Procedural Posture

Appellant sellers sought review of a judgment of the Superior Court of Los Angeles County (California), which awarded damages to respondents assignee and broker and attorney fees to respondents buyer, assignee, and broker for the sellers’ breach of a contract to sell real estate. Sellers alleged the trial court erred in finding they acted as a partnership and that one of them had authority as managing partner to bind the others.

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Buyer and sellers entered a contract for the sale of real estate in which broker acted as agent. Buyers deposited part of the purchase price in an escrow account with instructions. Sellers gave the bank different instructions and notified buyer that it would not sell the property without a reservation of mineral rights. Buyer assigned his interest in the contract to the assignee, who brought an action on the contract against sellers. The court held there was no error in the trial court’s award of the balance in the escrow account and damages to the assignee. The court held that there was substantial evidence supporting the trial court’s findings that the sellers acted as a partnership and that the seller who signed the contract had authority to bind the partnership. The fact of the partnership was not required by Cal. Civ. Code § 686 to appear in the deed by which sellers had taken title in their individual names. Further they operated a formal partnership which was engaged in the business of developing real estate and the seller who signed the contract was the managing partner of that partnership. The court found no error in the trial court’s awards of attorney fees.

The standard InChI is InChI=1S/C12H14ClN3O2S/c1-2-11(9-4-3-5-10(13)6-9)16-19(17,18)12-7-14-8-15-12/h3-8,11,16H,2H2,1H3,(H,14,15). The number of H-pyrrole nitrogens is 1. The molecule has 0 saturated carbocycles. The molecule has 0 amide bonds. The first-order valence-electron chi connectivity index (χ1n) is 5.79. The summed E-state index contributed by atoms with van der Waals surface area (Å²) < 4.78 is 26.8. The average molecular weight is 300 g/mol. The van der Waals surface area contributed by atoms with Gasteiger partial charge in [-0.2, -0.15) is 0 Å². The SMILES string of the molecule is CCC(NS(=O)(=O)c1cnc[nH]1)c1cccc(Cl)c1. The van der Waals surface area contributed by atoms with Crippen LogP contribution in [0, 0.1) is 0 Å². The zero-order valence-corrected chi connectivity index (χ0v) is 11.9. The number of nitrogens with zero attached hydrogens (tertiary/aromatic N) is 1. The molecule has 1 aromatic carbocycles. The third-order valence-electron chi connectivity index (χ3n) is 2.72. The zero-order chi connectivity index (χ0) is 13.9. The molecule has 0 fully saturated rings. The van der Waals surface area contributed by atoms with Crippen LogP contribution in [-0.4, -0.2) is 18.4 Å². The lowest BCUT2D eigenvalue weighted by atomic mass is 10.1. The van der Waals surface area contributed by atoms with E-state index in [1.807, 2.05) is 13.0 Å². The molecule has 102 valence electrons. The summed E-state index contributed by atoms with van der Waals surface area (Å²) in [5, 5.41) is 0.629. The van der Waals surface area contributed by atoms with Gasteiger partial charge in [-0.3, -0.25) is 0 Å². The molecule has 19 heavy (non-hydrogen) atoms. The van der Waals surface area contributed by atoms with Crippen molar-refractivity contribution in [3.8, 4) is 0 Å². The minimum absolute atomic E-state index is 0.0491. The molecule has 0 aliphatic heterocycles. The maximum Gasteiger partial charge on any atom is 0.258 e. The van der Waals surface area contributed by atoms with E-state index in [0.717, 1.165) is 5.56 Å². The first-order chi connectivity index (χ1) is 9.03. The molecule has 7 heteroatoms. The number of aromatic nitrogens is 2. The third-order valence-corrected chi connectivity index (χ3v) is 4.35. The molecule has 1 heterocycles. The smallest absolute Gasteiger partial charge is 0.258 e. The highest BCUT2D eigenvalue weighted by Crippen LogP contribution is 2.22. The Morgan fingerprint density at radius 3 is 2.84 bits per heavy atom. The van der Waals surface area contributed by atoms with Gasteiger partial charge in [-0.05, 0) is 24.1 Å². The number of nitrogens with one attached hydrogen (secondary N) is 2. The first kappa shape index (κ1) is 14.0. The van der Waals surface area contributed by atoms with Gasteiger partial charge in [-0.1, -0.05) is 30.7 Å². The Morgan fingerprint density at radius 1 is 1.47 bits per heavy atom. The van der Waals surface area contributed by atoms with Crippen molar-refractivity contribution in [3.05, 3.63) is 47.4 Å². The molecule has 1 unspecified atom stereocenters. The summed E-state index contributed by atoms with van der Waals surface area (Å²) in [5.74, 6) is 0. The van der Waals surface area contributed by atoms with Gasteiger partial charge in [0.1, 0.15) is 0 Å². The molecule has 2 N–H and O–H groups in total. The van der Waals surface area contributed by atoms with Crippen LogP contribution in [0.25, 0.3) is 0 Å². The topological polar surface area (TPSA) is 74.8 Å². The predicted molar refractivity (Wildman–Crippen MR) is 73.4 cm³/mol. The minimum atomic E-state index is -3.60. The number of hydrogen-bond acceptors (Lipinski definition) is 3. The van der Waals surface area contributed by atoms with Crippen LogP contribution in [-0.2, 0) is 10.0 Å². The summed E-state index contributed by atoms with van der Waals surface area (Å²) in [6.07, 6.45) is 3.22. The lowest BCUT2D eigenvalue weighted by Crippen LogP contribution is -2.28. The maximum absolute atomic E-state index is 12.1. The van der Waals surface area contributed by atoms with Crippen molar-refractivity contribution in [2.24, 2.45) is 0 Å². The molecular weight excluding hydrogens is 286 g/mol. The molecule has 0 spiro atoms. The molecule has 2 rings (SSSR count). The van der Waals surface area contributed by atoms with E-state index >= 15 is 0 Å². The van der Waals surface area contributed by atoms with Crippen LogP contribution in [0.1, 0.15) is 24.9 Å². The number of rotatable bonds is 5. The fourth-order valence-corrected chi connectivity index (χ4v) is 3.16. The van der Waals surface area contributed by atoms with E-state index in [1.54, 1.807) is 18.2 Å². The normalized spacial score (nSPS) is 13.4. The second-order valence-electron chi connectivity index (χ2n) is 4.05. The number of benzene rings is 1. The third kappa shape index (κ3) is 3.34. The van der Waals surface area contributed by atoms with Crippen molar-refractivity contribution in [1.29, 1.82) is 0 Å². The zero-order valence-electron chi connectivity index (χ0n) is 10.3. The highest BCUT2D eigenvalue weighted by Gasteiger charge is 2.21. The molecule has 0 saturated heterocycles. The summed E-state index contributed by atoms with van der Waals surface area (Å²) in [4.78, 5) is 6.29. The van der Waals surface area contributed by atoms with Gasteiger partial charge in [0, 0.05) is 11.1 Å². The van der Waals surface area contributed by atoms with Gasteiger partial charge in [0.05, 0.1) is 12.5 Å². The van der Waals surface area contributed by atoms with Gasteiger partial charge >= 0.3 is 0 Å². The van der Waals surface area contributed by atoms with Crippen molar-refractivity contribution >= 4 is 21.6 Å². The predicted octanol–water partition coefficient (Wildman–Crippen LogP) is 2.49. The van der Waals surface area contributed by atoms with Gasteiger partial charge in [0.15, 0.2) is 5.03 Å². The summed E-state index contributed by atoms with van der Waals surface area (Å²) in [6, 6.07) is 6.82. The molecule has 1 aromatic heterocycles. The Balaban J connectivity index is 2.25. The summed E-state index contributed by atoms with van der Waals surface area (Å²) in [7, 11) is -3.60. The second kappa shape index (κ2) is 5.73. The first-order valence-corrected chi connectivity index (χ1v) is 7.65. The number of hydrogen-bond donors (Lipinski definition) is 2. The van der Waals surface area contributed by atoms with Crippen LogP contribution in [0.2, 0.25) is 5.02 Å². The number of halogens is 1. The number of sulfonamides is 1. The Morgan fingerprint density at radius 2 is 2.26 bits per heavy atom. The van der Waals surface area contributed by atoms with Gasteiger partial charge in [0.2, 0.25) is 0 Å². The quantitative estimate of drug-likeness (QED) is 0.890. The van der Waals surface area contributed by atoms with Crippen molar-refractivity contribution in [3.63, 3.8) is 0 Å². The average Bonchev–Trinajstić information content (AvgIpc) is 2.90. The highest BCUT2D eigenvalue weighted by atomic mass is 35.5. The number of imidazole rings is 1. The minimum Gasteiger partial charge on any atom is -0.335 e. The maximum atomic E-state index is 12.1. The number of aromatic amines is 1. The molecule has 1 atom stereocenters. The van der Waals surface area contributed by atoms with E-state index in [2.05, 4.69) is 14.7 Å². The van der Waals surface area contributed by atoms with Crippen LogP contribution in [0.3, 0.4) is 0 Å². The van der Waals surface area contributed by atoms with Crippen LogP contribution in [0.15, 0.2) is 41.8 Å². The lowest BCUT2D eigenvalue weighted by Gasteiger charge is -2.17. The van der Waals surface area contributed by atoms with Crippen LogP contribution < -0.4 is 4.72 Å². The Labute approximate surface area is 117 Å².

The court affirmed the judgment of the trial court.